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Runoff of agricultural fertilizers into streams is a major source of nitrate pollution.

Nitrates can harm aquatic ecosystems and the people who depend on them

Too much of a good thing can be a big problem. Nitrogen makes up about 78% of the air we breathe. In its nitrate form, nitrogen is used to fertilize the crops we eat. But, excess nitrogen in agricultural runoff that finds its way into groundwater and down rivers feeds harmful algal blooms in bodies of water. These overgrowths can remove oxygen from vast expanses of aquatic habitat, killing all the fish and other marine life within.

The Gulf of Mexico hides a New Jersey-sized dead zone, and it’s not the only one. Since the 1970s, dead zones have been discovered in the Chesapeake Bay, the Kattegat Strait, and the Baltic, Black, and Adriatic Seas. A 2008 study found more than 400 such zones around the world, in South America, China, Japan, southeast Australia, and elsewhere.

With the fisheries we depend upon increasingly stressed, addressing the nitrate problem is a significant concern.

Natural Nitrate Pollution Remediation

A new study lead-authored by Molly Welsh, a graduate student at the State University of New York College of Environmental Science and Forestry, addresses the problem by focusing on areas where high amounts of nitrate are removed naturally in streams and buffer zones. “This information can help us improve water quality more effectively,” she told Agronomy Daily.

As Welsh and her team studied sediment in streams in North Carolina, they found that buffer zones (strips of ground with native plant growth separating streams and cultivated fields) were much more effective at removing nitrates than sediments in streams.

Within these buffer zones, peak nitrate removal took place in low areas. These “hotspots” were marked by fine-textured soils with a high level of organic matter, as well as a high moisture content. These, as well as dissolved carbon content, worked to remove nitrates from streams.” Bank slope and height, vegetation and soil type, and time of year explained 40% of the buffer zone’s nitrate removal,” the study found.

With more understanding of these nitrate-removal hotspots, farmers may be able to duplicate their nitrate-removal efficiency in artificial buffer zones.

Other Nitrate-Removal Strategies

Nitrate removal can be accomplished by ion exchange, chemical reduction, or biological denitrification. Craig Cox, Senior Vice President for Agriculture and Natural Resources at the Environmental Working Group, recently spoke to National Public Radio and outlined more biological denitrification options:

Farmers can take simple steps to reduce the problems dramatically. They can plant ‘cover crops,’ making sure that there’s always vegetation on their fields to capture nitrates before that pollution runs into streams. […] They can send the water from underground drainage pipes into wetlands rather than straight into streams.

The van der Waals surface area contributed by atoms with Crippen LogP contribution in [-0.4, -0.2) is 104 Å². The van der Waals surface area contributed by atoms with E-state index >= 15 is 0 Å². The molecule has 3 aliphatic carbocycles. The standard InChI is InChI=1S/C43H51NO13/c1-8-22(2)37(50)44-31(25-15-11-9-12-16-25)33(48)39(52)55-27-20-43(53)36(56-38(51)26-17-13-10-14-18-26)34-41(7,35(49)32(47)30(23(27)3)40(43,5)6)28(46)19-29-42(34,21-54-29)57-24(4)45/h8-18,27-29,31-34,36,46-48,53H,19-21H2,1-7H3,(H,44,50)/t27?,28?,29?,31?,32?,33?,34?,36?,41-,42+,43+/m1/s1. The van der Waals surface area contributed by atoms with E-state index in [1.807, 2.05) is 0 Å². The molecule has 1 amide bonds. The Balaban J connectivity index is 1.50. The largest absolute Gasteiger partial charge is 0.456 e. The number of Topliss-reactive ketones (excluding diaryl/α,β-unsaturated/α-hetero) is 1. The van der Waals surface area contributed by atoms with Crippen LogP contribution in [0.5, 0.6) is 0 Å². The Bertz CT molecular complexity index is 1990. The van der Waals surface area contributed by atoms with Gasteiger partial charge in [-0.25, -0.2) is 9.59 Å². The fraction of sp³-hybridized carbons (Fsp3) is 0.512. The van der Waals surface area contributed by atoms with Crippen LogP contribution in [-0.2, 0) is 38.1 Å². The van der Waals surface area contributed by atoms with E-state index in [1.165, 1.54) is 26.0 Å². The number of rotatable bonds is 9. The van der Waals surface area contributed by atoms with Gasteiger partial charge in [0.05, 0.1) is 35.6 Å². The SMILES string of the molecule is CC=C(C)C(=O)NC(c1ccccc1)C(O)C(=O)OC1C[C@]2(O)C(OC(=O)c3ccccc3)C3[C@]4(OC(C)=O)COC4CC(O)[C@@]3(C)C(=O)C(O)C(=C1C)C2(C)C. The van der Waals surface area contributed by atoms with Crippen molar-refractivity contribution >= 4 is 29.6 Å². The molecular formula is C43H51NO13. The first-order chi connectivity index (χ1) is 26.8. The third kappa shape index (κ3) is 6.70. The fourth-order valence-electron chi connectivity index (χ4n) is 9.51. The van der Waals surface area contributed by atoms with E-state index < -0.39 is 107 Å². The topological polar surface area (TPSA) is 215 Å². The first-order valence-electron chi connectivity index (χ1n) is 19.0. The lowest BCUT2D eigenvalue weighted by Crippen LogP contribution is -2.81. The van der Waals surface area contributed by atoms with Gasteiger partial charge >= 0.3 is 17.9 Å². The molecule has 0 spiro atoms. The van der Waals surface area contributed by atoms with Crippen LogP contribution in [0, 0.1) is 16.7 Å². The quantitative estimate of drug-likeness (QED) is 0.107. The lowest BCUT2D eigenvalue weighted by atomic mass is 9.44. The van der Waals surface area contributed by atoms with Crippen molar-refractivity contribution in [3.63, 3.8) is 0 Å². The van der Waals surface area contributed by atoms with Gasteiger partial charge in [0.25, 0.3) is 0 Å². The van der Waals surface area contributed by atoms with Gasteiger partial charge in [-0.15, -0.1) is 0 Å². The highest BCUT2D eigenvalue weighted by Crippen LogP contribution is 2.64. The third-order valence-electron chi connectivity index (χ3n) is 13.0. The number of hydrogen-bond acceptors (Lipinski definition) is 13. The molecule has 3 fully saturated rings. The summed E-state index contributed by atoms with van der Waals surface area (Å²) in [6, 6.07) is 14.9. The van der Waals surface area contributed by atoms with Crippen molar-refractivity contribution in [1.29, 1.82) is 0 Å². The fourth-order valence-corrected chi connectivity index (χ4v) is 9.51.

Recent advances in membrane aerated biofilm reactors (MABRs), a type of wastewater treatment process, achieve nitrification-denitrification through a biofilm that’s deposited on a gas-permeable membrane. The process also uses passive aeration, reducing energy consumption by up to 90% in the aeration stage. These efficiencies open the door to low-cost, decentralized treatment that can be used to denitrify runoff in agricultural areas away from water purification infrastructure.

Administrative Challenges

The technology for removing nitrates from water is improving radically, but implementation faces many challenges, including administrative and political ones.

To require that farmers treat their runoff, the Obama Administration attempted to redefine “waters of the U.S.” in the Clean Water Rule to include agricultural areas and adjacent streams and wetlands. The move, however, was fought by farmers as an unwelcome overreach. President Trump has now ordered a formal review of the rule, and legal battles are being fought in Iowa.

In Minnesota, buffer zones are coming into their own. National Public Radio reports that Minnesota farmers will be required to maintain 50-foot-wide bands of grass alongside many of the streams in the state.

In addition to the deleterious effects of dead zones, algal blooms have been shown to cause illness in individuals. So, whether the solution lies in prevention of nitrate pollution or remediation of existing contamination, the subject is becoming increasingly important.